I asked the same feedback questions after the next meeting and got the following responses. Both the clarity and engagement increased, which made me super motivated to keep on improving the meeting format.

Here are some responses to the last question:

  • “Nice to see what direction the company was going. As for the product side, I’m not sure if this is asking too much, but I wished we could have screen shots to show how the product evolved. It would be really interesting to see how far 7geese has grown in just one quarter.”
  • “All-in-all, I think this was the smoothest meeting.”
  • “Really concise and clear communication during the meeting. Really enjoyed it!
  • “The wrap up of each department from Q2 was a great intro into what each area does; however, I think we could do better at the end of the meeting to build excitement for the quarter to come.”
  • “The color-coding was confusing. I would have liked to see a new slide with the new product priorities/roadmap.”

The feedback was again very informative and helpful. From the feedback responses, one thing that was creating confusion during the meeting was the product roadmap section. People wanted to see better visualizations of how we have done on our product roadmap. One person also mentioned that we need to finish the meeting with more excitement. I decided to make more changes to the next meeting:

  • Create a better visualization of the product roadmap.
  • Include a list of everything we have shipped with the product in 2017 so far. Our product manager put together the list below.
  • Create a new slide with closing remarks.

Third Feedback Pulse:

Following the same routine, I asked the 3 feedback questions immediately after the next meeting finished. Here are the responses:

Here are some responses to the last question:

  • “Overall it provided a lot of much-needed clarity but my main concern was mostly with the timing. I wish we can be more diligent with keeping the meeting on time.”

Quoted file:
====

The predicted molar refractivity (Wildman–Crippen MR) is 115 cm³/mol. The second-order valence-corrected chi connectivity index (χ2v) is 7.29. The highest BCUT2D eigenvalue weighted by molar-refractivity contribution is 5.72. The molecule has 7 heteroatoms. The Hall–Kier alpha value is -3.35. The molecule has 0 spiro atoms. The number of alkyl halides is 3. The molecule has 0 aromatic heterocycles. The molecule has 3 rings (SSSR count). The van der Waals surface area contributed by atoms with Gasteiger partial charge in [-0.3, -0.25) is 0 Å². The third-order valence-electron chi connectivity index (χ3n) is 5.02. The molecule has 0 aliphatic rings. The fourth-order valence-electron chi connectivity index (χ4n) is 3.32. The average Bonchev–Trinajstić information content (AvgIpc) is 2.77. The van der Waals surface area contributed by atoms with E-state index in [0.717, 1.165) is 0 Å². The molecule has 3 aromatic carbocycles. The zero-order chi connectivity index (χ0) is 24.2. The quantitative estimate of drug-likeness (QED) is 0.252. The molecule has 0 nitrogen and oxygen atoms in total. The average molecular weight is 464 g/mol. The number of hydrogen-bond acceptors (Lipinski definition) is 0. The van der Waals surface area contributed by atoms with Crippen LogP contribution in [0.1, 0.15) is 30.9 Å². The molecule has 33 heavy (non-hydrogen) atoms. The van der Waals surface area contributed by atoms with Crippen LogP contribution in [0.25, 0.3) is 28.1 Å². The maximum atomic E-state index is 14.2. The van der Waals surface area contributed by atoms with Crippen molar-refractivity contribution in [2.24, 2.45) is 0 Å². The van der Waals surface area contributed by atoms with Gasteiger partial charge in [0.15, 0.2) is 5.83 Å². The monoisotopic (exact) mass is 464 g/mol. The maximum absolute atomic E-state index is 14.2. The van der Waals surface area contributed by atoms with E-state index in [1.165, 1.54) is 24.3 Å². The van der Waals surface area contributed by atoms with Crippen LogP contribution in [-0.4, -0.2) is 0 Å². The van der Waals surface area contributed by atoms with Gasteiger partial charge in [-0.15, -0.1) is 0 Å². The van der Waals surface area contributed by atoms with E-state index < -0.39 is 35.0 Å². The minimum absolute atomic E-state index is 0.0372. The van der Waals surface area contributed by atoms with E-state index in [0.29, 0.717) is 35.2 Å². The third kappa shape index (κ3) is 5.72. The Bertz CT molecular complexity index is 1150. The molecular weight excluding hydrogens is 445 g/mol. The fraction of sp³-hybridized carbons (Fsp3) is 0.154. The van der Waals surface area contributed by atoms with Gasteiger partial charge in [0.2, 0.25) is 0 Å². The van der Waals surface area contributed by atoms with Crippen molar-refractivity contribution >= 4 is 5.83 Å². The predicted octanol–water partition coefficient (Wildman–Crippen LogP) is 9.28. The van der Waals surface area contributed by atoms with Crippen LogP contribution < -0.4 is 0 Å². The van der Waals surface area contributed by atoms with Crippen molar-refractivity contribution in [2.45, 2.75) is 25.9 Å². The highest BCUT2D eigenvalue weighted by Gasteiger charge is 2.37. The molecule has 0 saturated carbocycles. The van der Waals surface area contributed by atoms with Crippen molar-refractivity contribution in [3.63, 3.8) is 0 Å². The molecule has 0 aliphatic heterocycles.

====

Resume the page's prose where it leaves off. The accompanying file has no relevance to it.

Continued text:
I was excited to see that the ratings for the meeting went higher. Another constructive feedback that came was the lack of promptness of the meeting. I usually make it just on time or a few minutes late to these meetings as I’m rushing to make last minute changes to the slides or rehearsing the presentation at home. I can’t deny that I do have a chronic lateness issue and I always underestimate how much time I need to get ready and for the commute. For the next meeting, my only change will be to make sure I’m ready 30 minutes before the meeting and have my laptop, technology setup for remote team members, and slides ready to go.

Feedback Response Trend:

Below is a graph of how the effectiveness of the company meeting was improved over the course of three meetings. The most improvement was to the alignment and engagement of the team which went from 52% to 83% (60% improvement).

Conclusion and Learnings:

I’m now way more open to asking for feedback after seeing how our meetings were improved. I’m going to start asking for more feedback and promoting people to ask for feedback as well. In my future posts, I’ll discuss how to effectively promote team members to ask for feedback about their performance.

Also published on Medium.